Updated April 26, 2021
The Food and Drug Administration (FDA) has issued emergency use authorization (EUA) for three COVID-19 vaccines. Pfizer-BioNTech, Moderna, and Johnson & Johnson/Janssen (J&J) developed the vaccines. Millions of Americans have received them so far.
A common online rumor is that the COVID-19 vaccines cause problems with fertility. This is a myth. There is no evidence that the COVID-19 vaccines cause infertility.
“They don’t cause some of these dramatic side effects that people are worried about,” says Donald Yealy, MD, UPMC senior vice president and chief medical officer. “A vaccine will not make you infertile if you’re a man or a woman.”
What Are the COVID-19 Vaccine Side Effects?
In general, the vaccines carry common, minor side effects. The most commonly reported side effects include:
- Pain, redness, and/or swelling at the injection site
- Muscle pain
The side effects arise as the vaccine stimulates the immune system. They typically go away within a few days.
The J&J vaccine has been associated with cases of a rare, serious blood clot. This adverse reaction is very rare and happens mostly in women ages 18-49.
There have been no reported side effects of infertility.
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mRNA Vaccines and Fertility
After the Pfizer and Moderna vaccines received EUA in December 2020, a social media rumor claimed the vaccines could cause infertility in women. That rumor is false.
The distribution of both vaccines began nationwide in December 2020. Data from clinical trials and from the millions of people who have received the vaccines showed no effect on fertility, according to a statement from the American College of Obstetricians and Gynecologists (ACOG), the American Society for Reproductive Medicine (ASRM), and the Society for Maternal-Fetal Medicine (SMFM).
The statement said it was “scientifically unlikely” that the vaccine could cause fertility problems.
The Pfizer and Moderna vaccines are messenger RNA (mRNA) vaccines. They give your body instructions on how to create a harmless piece of the coronavirus’ spike protein, which then triggers antibodies to destroy it. That helps your immune system remember the spike protein, which will protect you against the real coronavirus if you’re exposed.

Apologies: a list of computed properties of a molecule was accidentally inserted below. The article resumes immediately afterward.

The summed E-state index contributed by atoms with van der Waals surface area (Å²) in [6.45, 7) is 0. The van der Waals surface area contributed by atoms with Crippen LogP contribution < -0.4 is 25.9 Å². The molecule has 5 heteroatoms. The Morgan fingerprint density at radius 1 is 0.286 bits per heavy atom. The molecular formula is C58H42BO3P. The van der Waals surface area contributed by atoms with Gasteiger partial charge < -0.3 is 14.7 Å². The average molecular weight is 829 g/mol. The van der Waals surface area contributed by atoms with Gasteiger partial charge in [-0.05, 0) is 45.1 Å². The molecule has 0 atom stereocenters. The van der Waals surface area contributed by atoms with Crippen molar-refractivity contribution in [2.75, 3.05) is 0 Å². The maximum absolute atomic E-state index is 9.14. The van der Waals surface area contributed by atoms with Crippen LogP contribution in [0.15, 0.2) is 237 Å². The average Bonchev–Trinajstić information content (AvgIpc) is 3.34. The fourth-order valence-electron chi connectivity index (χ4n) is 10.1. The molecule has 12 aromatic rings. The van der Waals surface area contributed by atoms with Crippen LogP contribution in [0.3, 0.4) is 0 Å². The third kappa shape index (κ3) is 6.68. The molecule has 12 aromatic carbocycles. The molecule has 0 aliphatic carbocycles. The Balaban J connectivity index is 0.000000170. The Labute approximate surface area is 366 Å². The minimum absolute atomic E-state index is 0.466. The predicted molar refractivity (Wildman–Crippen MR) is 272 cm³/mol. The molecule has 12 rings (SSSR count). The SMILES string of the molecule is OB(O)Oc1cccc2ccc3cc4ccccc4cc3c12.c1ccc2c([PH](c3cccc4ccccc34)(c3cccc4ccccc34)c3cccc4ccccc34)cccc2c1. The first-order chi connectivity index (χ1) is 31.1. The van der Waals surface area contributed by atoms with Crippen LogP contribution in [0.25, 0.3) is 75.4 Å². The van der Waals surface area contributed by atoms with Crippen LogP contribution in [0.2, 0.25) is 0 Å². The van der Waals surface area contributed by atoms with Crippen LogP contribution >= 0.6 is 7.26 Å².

The mRNA vaccines do not have an effect on fertility. Because they do not carry a live virus, “they are not thought to create an increased risk of infertility, first or second trimester loss, stillbirth, or congenital anomalies,” according to the ASRM.
Johnson & Johnson Vaccine and Fertility
The J&J vaccine received EUA in February 2021.
Unlike the Moderna and Pfizer vaccines, the J&J vaccine is not an mRNA vaccine. Instead, it is a “viral vector” vaccine. It uses a substitute virus, which carries a portion of the coronavirus’ genetic code. Your immune system recognizes the foreign substance and creates antibodies to destroy it. If you’re exposed to the coronavirus in the future, your body will recognize it and create antibodies.
The substitute virus in the vaccine can enter your cells, but it can’t cause infection.
The J&J vaccine also is not a cause of infertility. During animal clinical trials, the vaccine had no negative effects on fertility, according to the FDA.
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Should Women Get the COVID-19 Vaccine if They’re Planning to Get Pregnant?
According to the CDC, women who are planning to get pregnant can choose to get a vaccine when one is available. There is no evidence the vaccine causes fertility problems. Women who get the vaccine do not have to avoid pregnancy afterward, the CDC says. You also do not need to have a pregnancy test before getting the vaccine.
ACOG recommends that anyone considering a future pregnancy should get vaccinated. The risks of COVID-19 are greater than the risks of vaccination.
What If I Become Pregnant After Getting the COVID-19 Vaccine?
If you become pregnant after getting the first dose of a two-dose vaccine (i.e. Moderna or Pfizer), you should get the second dose as scheduled, ACOG says.
If you become pregnant within 30 days of receiving your final dose of vaccine, ACOG recommends signing up for v-safe from the CDC. V-safe is a smartphone tool that helps track your health after getting the vaccine. To register, visit vsafe.cdc.gov.
Data on COVID-19 vaccines will continue to emerge as more people get the vaccine. For more information, visit UPMC.com/COVIDVaccine.
American College of Obstetricians and Gynecologists, Vaccinating Pregnant and Lactating Patients Against COVID-19. Link
American College of Obstetricians any Gynecologists, Medical Experts Continue to Assert that COVID Vaccines Do Not Impact Fertility. Link
American Society for Reproductive Medicine, What Do We Know About the COVID-19 Vaccine and Pregnancy? Link
Centers for Disease Control and Prevention, Information about COVID-19 Vaccines for People who Are Pregnant or Breastfeeding. Link
M. Blake Evans, DO, et al, American Society for Reproductive Medicine, COVID-19 Vaccine and Infertility: Baseless Claims and Unfounded Social Media Panic. Link
Food and Drug Administration, Emergency Use Authorization (EUA) of the Janssen COVID-19 Vaccine to Prevent Coronavirus Disease 2019 (COVID-19). Link
For more than a century, UPMC Magee-Womens Hospital has provided high-quality medical care to women at all stages of life. UPMC Magee is long renowned for its services to women and babies, but also offers a wide range of care to men as well. Nearly 10,000 babies are born each year at Magee, and the hospital’s NICU is one of the largest in the country. The U.S. Department of Health and Human Services recognizes Magee as a National Center of Excellence in Women’s Health, and the Magee-Womens Research Institute is the largest research institute in the U.S. devoted exclusively to women’s health and reproductive biology.